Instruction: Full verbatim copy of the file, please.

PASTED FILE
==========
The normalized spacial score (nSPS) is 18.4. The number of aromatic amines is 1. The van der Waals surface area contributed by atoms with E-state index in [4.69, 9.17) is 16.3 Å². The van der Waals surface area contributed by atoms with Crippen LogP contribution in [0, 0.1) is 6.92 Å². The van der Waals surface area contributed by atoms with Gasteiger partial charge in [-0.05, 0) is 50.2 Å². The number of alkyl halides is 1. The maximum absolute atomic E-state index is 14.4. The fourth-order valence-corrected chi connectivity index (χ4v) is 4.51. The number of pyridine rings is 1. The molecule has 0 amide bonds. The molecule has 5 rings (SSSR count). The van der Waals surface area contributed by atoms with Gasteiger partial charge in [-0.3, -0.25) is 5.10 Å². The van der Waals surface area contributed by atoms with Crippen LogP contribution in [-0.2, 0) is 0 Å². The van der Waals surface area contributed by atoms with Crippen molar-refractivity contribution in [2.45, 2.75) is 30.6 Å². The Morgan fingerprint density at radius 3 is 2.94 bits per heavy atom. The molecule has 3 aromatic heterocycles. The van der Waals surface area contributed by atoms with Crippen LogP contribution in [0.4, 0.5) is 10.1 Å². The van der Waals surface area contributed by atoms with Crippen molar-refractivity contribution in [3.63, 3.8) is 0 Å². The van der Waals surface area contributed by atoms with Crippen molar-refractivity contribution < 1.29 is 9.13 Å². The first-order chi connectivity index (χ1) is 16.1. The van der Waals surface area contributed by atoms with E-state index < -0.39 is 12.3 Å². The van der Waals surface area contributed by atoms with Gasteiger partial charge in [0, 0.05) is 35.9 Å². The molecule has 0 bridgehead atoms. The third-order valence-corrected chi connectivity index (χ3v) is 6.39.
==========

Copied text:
The normalized spacial score (nSPS) is 18.4. The number of aromatic amines is 1. The van der Waals surface area contributed by atoms with E-state index in [4.69, 9.17) is 16.3 Å². The van der Waals surface area contributed by atoms with Crippen LogP contribution in [0, 0.1) is 6.92 Å². The van der Waals surface area contributed by atoms with Gasteiger partial charge in [-0.05, 0) is 50.2 Å². The number of alkyl halides is 1. The maximum absolute atomic E-state index is 14.4. The fourth-order valence-corrected chi connectivity index (χ4v) is 4.51. The number of pyridine rings is 1. The molecule has 0 amide bonds. The molecule has 5 rings (SSSR count). The van der Waals surface area contributed by atoms with Gasteiger partial charge in [-0.3, -0.25) is 5.10 Å². The van der Waals surface area contributed by atoms with Crippen LogP contribution in [-0.2, 0) is 0 Å². The van der Waals surface area contributed by atoms with Crippen molar-refractivity contribution in [2.45, 2.75) is 30.6 Å². The Morgan fingerprint density at radius 3 is 2.94 bits per heavy atom. The molecule has 3 aromatic heterocycles. The van der Waals surface area contributed by atoms with Crippen LogP contribution in [0.4, 0.5) is 10.1 Å². The van der Waals surface area contributed by atoms with Crippen molar-refractivity contribution in [3.63, 3.8) is 0 Å². The van der Waals surface area contributed by atoms with Crippen molar-refractivity contribution < 1.29 is 9.13 Å². The first-order chi connectivity index (χ1) is 16.1. The van der Waals surface area contributed by atoms with E-state index < -0.39 is 12.3 Å². The van der Waals surface area contributed by atoms with Gasteiger partial charge in [0, 0.05) is 35.9 Å². The molecule has 0 bridgehead atoms. The third-order valence-corrected chi connectivity index (χ3v) is 6.39.